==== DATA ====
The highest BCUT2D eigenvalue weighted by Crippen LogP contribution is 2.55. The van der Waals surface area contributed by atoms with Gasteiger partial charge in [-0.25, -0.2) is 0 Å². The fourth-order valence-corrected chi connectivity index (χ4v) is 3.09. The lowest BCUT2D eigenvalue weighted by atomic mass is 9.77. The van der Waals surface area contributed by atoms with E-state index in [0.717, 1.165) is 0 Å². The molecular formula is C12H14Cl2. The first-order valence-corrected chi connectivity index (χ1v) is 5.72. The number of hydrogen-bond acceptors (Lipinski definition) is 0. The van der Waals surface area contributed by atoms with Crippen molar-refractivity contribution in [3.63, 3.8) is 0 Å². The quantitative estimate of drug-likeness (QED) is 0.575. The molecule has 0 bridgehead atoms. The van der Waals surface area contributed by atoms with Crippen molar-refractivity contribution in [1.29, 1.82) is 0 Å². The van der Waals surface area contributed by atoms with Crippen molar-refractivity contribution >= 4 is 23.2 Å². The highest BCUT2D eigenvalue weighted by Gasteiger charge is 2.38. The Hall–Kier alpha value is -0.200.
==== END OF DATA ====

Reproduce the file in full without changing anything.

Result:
The highest BCUT2D eigenvalue weighted by Crippen LogP contribution is 2.55. The van der Waals surface area contributed by atoms with Gasteiger partial charge in [-0.25, -0.2) is 0 Å². The fourth-order valence-corrected chi connectivity index (χ4v) is 3.09. The lowest BCUT2D eigenvalue weighted by atomic mass is 9.77. The van der Waals surface area contributed by atoms with E-state index in [0.717, 1.165) is 0 Å². The molecular formula is C12H14Cl2. The first-order valence-corrected chi connectivity index (χ1v) is 5.72. The number of hydrogen-bond acceptors (Lipinski definition) is 0. The van der Waals surface area contributed by atoms with Crippen molar-refractivity contribution in [3.63, 3.8) is 0 Å². The quantitative estimate of drug-likeness (QED) is 0.575. The molecule has 0 bridgehead atoms. The van der Waals surface area contributed by atoms with Crippen molar-refractivity contribution in [1.29, 1.82) is 0 Å². The van der Waals surface area contributed by atoms with Crippen molar-refractivity contribution >= 4 is 23.2 Å². The highest BCUT2D eigenvalue weighted by Gasteiger charge is 2.38. The Hall–Kier alpha value is -0.200.